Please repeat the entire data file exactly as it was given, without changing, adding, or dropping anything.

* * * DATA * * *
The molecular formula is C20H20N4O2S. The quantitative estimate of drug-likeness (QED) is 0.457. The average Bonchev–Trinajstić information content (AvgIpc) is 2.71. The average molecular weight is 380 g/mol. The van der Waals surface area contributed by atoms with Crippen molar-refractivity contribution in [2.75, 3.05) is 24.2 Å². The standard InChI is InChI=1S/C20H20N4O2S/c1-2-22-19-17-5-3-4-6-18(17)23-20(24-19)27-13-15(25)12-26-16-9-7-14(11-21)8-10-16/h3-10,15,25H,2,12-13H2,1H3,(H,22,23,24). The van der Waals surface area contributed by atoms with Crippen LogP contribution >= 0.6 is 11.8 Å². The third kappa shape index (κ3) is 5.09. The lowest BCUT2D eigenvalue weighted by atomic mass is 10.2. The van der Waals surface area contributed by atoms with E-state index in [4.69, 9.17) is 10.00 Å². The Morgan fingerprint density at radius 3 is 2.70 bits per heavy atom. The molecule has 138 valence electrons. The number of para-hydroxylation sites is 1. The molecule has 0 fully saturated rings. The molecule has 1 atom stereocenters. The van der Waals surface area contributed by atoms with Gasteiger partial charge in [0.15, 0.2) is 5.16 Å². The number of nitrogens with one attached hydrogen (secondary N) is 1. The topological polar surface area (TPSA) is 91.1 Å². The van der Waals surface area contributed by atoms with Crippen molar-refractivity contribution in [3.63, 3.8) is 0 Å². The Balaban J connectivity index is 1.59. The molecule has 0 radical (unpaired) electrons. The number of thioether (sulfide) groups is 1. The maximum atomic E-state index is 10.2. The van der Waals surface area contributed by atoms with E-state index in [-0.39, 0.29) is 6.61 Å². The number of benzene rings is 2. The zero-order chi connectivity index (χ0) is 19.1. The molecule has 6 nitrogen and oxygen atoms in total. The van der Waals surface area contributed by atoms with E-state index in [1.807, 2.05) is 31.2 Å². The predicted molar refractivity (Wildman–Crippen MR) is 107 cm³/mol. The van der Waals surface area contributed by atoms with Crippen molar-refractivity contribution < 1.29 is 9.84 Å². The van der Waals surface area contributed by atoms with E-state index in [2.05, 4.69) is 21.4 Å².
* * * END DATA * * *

The molecular formula is C20H20N4O2S. The quantitative estimate of drug-likeness (QED) is 0.457. The average Bonchev–Trinajstić information content (AvgIpc) is 2.71. The average molecular weight is 380 g/mol. The van der Waals surface area contributed by atoms with Crippen molar-refractivity contribution in [2.75, 3.05) is 24.2 Å². The standard InChI is InChI=1S/C20H20N4O2S/c1-2-22-19-17-5-3-4-6-18(17)23-20(24-19)27-13-15(25)12-26-16-9-7-14(11-21)8-10-16/h3-10,15,25H,2,12-13H2,1H3,(H,22,23,24). The van der Waals surface area contributed by atoms with Crippen LogP contribution >= 0.6 is 11.8 Å². The third kappa shape index (κ3) is 5.09. The lowest BCUT2D eigenvalue weighted by atomic mass is 10.2. The van der Waals surface area contributed by atoms with E-state index in [4.69, 9.17) is 10.00 Å². The Morgan fingerprint density at radius 3 is 2.70 bits per heavy atom. The molecule has 138 valence electrons. The number of para-hydroxylation sites is 1. The molecule has 0 fully saturated rings. The molecule has 1 atom stereocenters. The van der Waals surface area contributed by atoms with Gasteiger partial charge in [0.15, 0.2) is 5.16 Å². The number of nitrogens with one attached hydrogen (secondary N) is 1. The topological polar surface area (TPSA) is 91.1 Å². The van der Waals surface area contributed by atoms with Crippen molar-refractivity contribution in [3.63, 3.8) is 0 Å². The Balaban J connectivity index is 1.59. The molecule has 0 radical (unpaired) electrons. The number of thioether (sulfide) groups is 1. The maximum atomic E-state index is 10.2. The van der Waals surface area contributed by atoms with E-state index in [-0.39, 0.29) is 6.61 Å². The number of benzene rings is 2. The zero-order chi connectivity index (χ0) is 19.1. The molecule has 6 nitrogen and oxygen atoms in total. The van der Waals surface area contributed by atoms with E-state index in [1.807, 2.05) is 31.2 Å². The predicted molar refractivity (Wildman–Crippen MR) is 107 cm³/mol. The van der Waals surface area contributed by atoms with Crippen molar-refractivity contribution < 1.29 is 9.84 Å². The van der Waals surface area contributed by atoms with E-state index in [2.05, 4.69) is 21.4 Å².